Friday 30 March 2012
This week the river has dropped. We have had a mini heat wave in March which brought some butterflies out but is not the principle cause behind the river’s recession, the first effects of a dry winter are kicking in and as everything wakes up and reaches for the bedside glass of water, the demands on nature’s water reserves increase substantially. The roots of Alders that are normally submerged are out in the open and an old bank repair from well before my time sticks
out from the bank like the ribs of a dinosaur. An invitation has been received to a “low flows” workshop not “ indicators and effects of a dicky prostrate” (although there will be talk of interrupted streams of flow) but sensible action by the Test & Itchen Association to ensure riparian owners are doing all they can to preserve the aquatic environs in the arid months to come. Donning other sporting hats, advice has also been given on the watering of cricket squares and the preparation of football pitches, we hope the swimming pool community received similar advice.
On this river contingency plans mentally formed months ago, are fast “firming up”. The local “big fish water has snapped up extra aeration for lakes and ponds that diminish by the day and calls have been made to local eateries to push the trout on the menu in the coming months. Our own stew ponds are starved of water and I am not able to feed the fish hard to pack on weight in these growing months. Fish are on half rations and the inlet pipe that is twelve inches in diameter would normally be submerged at this time of year; currently we have half a pipe full pushing through the ponds and the river is only going to get lower.
We won’t dry up......I think. When the weed flourishes it will be possible to maintain a level, and early season fishing could be quite spectacular, we have high hopes for the Hawthorn, crystal clear water and a river full of fish, but by August the river’s source will be considerably closer to this parish than it has been for a very long while and we may have to move fish from our stew ponds if we are unable to get any more water through them, particularly when the water warms up.
I have given up on the tinning, there is insufficient flow to have any significant effect and have turned to titivating and tarting up in preparation for the new season. The Fishing hut has had a new coat of preservative as have fences gates and a bridge in the house garden. We have several Mallard sitting on eggs, tadpoles in the pond and the Coarse fish are very active, particularly in the afternoon. We are still inundated with Geese, and a Kestrel is slowly building a nest in a large beech tree near the bottom bends. I have been patiently scanning our back field for some weeks now to photograph hares at the frolic as they have out there most years, but have seen none. Only stunning Cock Pheasants in a crop that I have not come across, it may be some kind of Vetch or a “save the world” Biomass crop, the pigeons loved it early on as did the Pheasants but it doesn’t seem to float Hartley Hare’s boat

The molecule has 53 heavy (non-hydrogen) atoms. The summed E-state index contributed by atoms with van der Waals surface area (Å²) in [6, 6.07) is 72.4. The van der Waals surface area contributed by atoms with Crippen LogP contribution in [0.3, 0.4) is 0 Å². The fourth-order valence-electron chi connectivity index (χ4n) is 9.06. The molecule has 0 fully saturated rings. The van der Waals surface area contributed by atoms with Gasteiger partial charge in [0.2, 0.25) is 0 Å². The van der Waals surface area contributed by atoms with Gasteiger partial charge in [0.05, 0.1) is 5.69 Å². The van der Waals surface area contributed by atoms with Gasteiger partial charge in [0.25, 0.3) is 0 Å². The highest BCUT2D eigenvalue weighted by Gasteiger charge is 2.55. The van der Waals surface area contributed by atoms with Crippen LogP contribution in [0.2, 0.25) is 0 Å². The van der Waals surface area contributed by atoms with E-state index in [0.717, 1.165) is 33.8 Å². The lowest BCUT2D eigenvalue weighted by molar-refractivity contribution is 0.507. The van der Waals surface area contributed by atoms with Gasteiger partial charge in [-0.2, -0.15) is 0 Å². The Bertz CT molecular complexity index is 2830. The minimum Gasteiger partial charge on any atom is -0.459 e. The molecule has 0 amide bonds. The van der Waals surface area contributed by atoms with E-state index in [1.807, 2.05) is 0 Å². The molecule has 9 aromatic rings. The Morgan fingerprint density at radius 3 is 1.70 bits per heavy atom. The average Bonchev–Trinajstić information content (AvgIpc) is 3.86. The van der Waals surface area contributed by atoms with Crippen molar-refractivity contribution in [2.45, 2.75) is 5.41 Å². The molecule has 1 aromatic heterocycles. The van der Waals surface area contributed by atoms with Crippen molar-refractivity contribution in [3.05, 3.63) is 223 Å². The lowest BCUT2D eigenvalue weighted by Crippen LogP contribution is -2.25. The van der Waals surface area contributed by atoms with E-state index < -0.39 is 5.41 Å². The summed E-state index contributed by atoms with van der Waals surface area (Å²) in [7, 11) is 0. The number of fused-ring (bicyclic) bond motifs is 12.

On the Itchen the leaky transformer continues to drip, not into the aquifer, but a cutting edge bucket; Lesley continues her quest for justice and has the electricity people firmly by the short and curlies.
Today the local school paid us a visit. Many wouldn’t, deterred by the Health & Safety and Risk assessment involved with walking ten year olds alongside a channel of water. They have visited every other year for quite some while now as part of their river studies and each time, in the words of Brian Hanrahan, “I counted them all out and I counted them all back” It’s all about erosion, deposition and ox bow lakes and every year eddies are a bit of a let down when it becomes clear that they are not the raging whirlpools that they were sold in the classroom. Chalkstreams don’t always to stick to the rules. We have bends where deposition occurs on the outside rather than the inside and the same with erosion which can take some explaining to a persistent ten year old, and inevitably turns to tales of overwidening caused by the devil’s own tree.
Midway through a satisfactory retail experience at our local countryside supplies emporium I bumped into a retired keeper who was employed on a stretch of the upper main river. After several years he had returned to the stretch and was dismayed at the condition of the river following a lengthy period of not being keepered and concerned that the new owners did not realise that a chalkstream must be managed, thoughts echoed by parents and pupils on the school trip who were unaware that the rich environment in which they were walking has been heavily influenced by man and his hand over many hundreds of years and is what it is because of that.
Tuesday 20 March 2012